Embolization of the uterine arteries is not new. While embolization to treat uterine fibroids has been performed since 1995, interventional radiologists have used it successfully for more than 20 years to treat heavy bleeding after childbirth.
Embolization of fibroids was first used as an adjunct to help decrease blood loss during myomectomy. To the surprise of the initial users of this method, many patients had spontaneous resolution of their symptoms after only the embolization and no longer needed the surgery.
UFE is covered by most major insurance companies and is widely available across the country.
Most women with symptomatic fibroids are candidates for UFE and should obtain a consult with an interventional radiologist to determine whether UFE is a treatment option for them. An ultrasound or MRI diagnostic test will help the interventional radiologist to determine if the woman is a candidate for this treatment.
Many women wonder about the safety of leaving particles in the body. The embolic particles most commonly used in UFE have been available with FDA approval for use in people for more then 20 years. During that time, they have been used in thousands of patients without long-term complications.
Effect on Fertility
There have been numerous reports of pregnancies following uterine fibroid embolization, however prospective studies are needed to determine the effects of UFE on the ability of a woman to have children. One study comparing the fertility of women who had UFE with those who had myomectomy showed similar numbers of successful pregnancies. However, this study has not yet been confirmed by other investigators.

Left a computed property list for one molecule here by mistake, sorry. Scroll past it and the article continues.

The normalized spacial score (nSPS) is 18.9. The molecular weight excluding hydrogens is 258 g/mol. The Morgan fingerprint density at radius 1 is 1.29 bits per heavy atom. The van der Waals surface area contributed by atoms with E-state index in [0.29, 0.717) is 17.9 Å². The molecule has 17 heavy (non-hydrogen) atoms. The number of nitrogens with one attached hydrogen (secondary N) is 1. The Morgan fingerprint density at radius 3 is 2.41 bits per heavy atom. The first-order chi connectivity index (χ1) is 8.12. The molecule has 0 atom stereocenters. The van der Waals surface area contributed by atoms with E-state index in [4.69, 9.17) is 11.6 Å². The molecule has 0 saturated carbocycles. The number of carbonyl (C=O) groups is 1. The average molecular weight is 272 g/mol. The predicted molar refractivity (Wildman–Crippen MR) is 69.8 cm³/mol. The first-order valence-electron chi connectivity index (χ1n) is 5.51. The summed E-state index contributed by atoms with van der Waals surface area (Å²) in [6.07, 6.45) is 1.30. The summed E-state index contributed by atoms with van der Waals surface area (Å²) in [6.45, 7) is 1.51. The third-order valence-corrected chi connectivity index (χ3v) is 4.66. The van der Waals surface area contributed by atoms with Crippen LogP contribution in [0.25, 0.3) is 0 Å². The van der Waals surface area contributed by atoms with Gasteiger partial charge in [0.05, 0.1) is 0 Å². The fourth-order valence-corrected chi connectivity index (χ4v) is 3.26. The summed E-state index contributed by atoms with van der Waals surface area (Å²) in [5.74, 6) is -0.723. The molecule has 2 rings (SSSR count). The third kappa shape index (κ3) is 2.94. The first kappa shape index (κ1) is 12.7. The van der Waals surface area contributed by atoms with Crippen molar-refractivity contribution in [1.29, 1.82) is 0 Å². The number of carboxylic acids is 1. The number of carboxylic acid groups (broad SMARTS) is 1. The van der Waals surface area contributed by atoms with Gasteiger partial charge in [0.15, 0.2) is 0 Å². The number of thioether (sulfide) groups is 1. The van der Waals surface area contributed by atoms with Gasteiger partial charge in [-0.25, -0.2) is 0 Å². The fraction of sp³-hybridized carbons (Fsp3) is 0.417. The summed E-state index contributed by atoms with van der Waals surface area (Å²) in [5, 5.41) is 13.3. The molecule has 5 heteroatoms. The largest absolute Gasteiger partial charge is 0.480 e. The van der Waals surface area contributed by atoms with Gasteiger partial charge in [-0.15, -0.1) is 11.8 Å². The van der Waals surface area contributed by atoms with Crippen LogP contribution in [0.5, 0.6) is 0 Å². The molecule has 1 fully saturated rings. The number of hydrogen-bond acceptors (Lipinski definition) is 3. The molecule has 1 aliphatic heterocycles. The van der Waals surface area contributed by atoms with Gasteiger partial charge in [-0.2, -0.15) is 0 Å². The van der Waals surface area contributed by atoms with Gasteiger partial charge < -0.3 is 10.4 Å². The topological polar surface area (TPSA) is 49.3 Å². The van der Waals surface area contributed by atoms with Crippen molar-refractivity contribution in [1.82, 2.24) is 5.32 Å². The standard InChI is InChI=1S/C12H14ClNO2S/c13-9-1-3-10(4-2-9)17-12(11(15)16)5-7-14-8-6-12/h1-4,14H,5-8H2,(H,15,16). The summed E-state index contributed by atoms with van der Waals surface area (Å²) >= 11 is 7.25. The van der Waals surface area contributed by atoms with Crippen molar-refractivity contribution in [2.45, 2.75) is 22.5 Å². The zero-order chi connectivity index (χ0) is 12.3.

Less than 2 percent of patients have entered menopause as a result of UFE. This is more likely to occur if the woman is in her mid-forties or older and is already nearing menopause.
UFE is a very safe method and, like other minimally invasive procedures, has significant advantages over conventional open surgery. However, there are some associated risks, as there are with any medical procedure. A small number of patients have experienced infection, which usually can be controlled by antibiotics. There is also a less than one percent chance of injury to the uterus, potentially leading to a hysterectomy. These complication rates are lower then those of hysterectomy and myomectomy.
Other Treatments for Fibroids
Gynecologists perform hysterectomy and myomectomy surgery. Hysterectomy is the removal of the uterus and is considered major abdominal surgery. It requires three to four days of hospitalization and the average recovery period is six weeks. Depending on the size and placement of the fibroids, myomectomy can be an outpatient surgery or require two to three days in the hospital. However, myomectomy is usually major surgery that involves cutting out the biggest fibroid or collection of fibroids and then stitching the uterus back together. Most women have multiple fibroids and it is not physically possible to remove all of them because it would remove too much of the uterus. While myomectomy is frequently successful in controlling symptoms, the more fibroids the patient has, generally, the less successful the surgery. In addition, fibroids may grow back several years later. Myomectomy, like UFE, leaves the uterus in place and may, therefore, preserve the womans ability to have children.